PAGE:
The Portrait mode for Apple’s iPhone 7 Plus has been in the works for months, and now it’s ready for the masses… sort of. People with the 7 Plus who are running beta software have been able to shoot photos full of artificial bokeh for over a month now, but Apple just pushed out its iOS 10.1 update, which means Portrait mode is here (along with a bunch of bugfixes and support for transit directions in Japan).
Now, here’s the thing: Even though you don’t need to be enrolled in the iOS beta program to use the feature anymore, the feature itself still isn’t completely done. Once the update is installed, the camera app asks if you’d like to “try the beta” when you swipe into the new Portrait position.
Our professional recommendation? Dive right in. Portrait mode might not be completely complete, but it’s still capable of producing seriously nice headshots. In case you missed it the first time around, the feature uses the iPhone 7 Plus’s two cameras in tandem; the primary 12-megapixel sensor captures the image as normal, but the second, wide-angle sensor is used to determine how far away the subject is.
All of that data gets mashed up into a nine-layer depth map, providing the context needed to artfully blur out backgrounds while keeping faces and subjects closer to the phone remain crisp and intact. Apple’s goal was to build a dead-simple photography experience that yields pictures that look like they were shot on expensive SLR cameras, and for the most part, Apple did an impressive job.
This photo represents well the sort of quality you can expect out of Portrait mode. The focus stays locked on the face and hands, and the windows in the background are blurred pretty dramatically. Thanks to that nine-layer depth map, you can see areas where blurring is very subtle, like the top of the subject’s head and the bottom of her scarf.
You don’t need to take photos of people to get some mileage out of Portrait mode either. Have cats prancing around? Or a sweet new mug you need to share? In my experience, as long as you’re within proper range (the app tells you when you are) and there’s enough contrast between the foreground and background, you’ll get that pleasant background blurring.
It’s when you’re in well-lit environments with lots of similar colors that Portrait mode seems to have trouble — that’s often when you’ll see edges blurred when they shouldn’t be. Just check out this photo of a cactus precariously perched on a railing. The camera didn’t have trouble differentiating between the cool blue of the pot and the trees in the background, but it obviously had some difficulty telling where the cactus ended and the trees began.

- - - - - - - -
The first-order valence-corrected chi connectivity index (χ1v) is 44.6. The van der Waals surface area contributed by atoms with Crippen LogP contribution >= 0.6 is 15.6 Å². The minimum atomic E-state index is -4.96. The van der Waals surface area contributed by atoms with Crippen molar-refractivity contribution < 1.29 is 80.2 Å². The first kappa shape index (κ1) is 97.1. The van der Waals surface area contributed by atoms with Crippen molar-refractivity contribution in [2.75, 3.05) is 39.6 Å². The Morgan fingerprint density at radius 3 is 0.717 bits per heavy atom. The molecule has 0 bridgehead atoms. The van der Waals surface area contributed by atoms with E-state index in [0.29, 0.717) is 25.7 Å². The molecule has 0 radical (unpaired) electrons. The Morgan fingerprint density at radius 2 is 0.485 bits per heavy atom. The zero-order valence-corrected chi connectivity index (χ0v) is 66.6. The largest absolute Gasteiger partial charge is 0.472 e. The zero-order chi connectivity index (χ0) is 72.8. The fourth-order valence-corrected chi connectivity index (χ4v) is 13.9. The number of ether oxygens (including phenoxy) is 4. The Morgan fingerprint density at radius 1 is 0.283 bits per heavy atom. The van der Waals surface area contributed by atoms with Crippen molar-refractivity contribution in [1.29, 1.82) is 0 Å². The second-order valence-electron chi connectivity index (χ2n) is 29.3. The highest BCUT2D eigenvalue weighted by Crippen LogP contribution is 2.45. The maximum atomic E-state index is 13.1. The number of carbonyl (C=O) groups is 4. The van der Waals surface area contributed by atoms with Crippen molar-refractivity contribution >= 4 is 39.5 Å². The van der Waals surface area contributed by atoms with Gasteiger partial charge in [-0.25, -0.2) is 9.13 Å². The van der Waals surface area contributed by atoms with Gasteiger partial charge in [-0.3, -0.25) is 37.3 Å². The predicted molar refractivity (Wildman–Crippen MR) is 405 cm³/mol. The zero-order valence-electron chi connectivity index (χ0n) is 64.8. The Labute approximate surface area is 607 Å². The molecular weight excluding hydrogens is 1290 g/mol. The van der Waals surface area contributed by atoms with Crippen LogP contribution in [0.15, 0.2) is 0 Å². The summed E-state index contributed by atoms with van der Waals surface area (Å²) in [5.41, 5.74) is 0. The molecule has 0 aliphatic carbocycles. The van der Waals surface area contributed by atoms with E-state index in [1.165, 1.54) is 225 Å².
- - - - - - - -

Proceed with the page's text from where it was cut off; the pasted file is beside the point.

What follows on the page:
These disappointments are rare, though, and will probably become less frequent as people continue to put Portrait mode through its paces. Most of the big problems have been solved — now Apple has to focus on the fine-tuning (which is obviously easier said than done). At this point, Portrait mode is still imperfect, but there’s nonetheless a lot to like about it, starting with how simple it is to use. It’s fast, it’s impressive and it’s only going to get better with time. Interested in taking it for a spin? Jump into your iPhone 7 Plus’s settings and hit that software update button. It’ll show up sooner or later.
If you’re a gadget fan of a certain age (cough), you’re about to feel ancient: Apple’s iPod just turned 15 years old. Steve Jobs unveiled the first version of the media player at an event on Apple’s campus on October 23rd, 2001. To say that it had a wild ride after that would be an understatement. Many credit the iPod as the device that took Apple from niche PC maker to one of the largest companies on the planet, only to fade away as smartphones took over. But how did it get to where it is now? And is there any room left for the iPod 15 years later? Let’s take a quick look back at how the iPod has evolved through the years.
We like to think of the iPod’s 2001 introduction as a watershed moment these days, but at the time it left many scratching their heads. This was a risky side project for a company that had been on the brink of oblivion just a few years earlier, and the number of caveats seemed to be a mile long. Mac-only, a $ 399 price and ‘just’ 5GB of storage? Many didn’t expect it to sell well… and for the first couple of years, it didn’t. While the iPod found an audience among the faithful, those steep initial requirements ruled out both Windows users (even the 2002 model’s Windows support was a kludge) and many casual Mac listeners. Competitors like Creative and Rio had little to fear at first. Still, it was a glimpse at a future where you could quickly and easily sync your whole music collection in a device that fits in your pocket. Existing MP3 players like the Creative Nomad series or Rio’s PMP300 tended to be huge, slow or both, with software that made syncing a challenge.